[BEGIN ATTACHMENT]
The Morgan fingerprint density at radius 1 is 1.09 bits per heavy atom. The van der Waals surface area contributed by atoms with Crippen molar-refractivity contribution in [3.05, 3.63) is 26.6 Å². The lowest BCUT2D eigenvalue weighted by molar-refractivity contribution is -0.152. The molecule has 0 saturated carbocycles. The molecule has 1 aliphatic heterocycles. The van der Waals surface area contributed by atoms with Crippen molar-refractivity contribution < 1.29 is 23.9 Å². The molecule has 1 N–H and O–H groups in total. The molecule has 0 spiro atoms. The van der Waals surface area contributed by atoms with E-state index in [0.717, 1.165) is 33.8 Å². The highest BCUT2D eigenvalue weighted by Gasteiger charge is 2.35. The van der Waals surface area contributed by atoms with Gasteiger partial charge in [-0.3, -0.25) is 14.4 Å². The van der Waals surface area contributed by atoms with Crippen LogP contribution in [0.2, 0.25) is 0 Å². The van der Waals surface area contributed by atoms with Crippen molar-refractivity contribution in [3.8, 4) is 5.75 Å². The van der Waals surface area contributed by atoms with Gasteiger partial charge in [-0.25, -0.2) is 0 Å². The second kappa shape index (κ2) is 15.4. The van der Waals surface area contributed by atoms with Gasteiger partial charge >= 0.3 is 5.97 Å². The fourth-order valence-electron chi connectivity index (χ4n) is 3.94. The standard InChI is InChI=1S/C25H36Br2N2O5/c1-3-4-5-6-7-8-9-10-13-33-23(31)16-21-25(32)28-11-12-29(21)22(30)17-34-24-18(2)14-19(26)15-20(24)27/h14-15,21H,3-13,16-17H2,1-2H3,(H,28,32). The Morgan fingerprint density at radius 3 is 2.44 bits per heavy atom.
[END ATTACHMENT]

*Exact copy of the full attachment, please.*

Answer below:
The Morgan fingerprint density at radius 1 is 1.09 bits per heavy atom. The van der Waals surface area contributed by atoms with Crippen molar-refractivity contribution in [3.05, 3.63) is 26.6 Å². The lowest BCUT2D eigenvalue weighted by molar-refractivity contribution is -0.152. The molecule has 0 saturated carbocycles. The molecule has 1 aliphatic heterocycles. The van der Waals surface area contributed by atoms with Crippen molar-refractivity contribution < 1.29 is 23.9 Å². The molecule has 1 N–H and O–H groups in total. The molecule has 0 spiro atoms. The van der Waals surface area contributed by atoms with E-state index in [0.717, 1.165) is 33.8 Å². The highest BCUT2D eigenvalue weighted by Gasteiger charge is 2.35. The van der Waals surface area contributed by atoms with Gasteiger partial charge in [-0.3, -0.25) is 14.4 Å². The van der Waals surface area contributed by atoms with Crippen LogP contribution in [0.2, 0.25) is 0 Å². The van der Waals surface area contributed by atoms with Crippen molar-refractivity contribution in [3.8, 4) is 5.75 Å². The van der Waals surface area contributed by atoms with Gasteiger partial charge in [-0.25, -0.2) is 0 Å². The second kappa shape index (κ2) is 15.4. The van der Waals surface area contributed by atoms with Gasteiger partial charge >= 0.3 is 5.97 Å². The fourth-order valence-electron chi connectivity index (χ4n) is 3.94. The standard InChI is InChI=1S/C25H36Br2N2O5/c1-3-4-5-6-7-8-9-10-13-33-23(31)16-21-25(32)28-11-12-29(21)22(30)17-34-24-18(2)14-19(26)15-20(24)27/h14-15,21H,3-13,16-17H2,1-2H3,(H,28,32). The Morgan fingerprint density at radius 3 is 2.44 bits per heavy atom.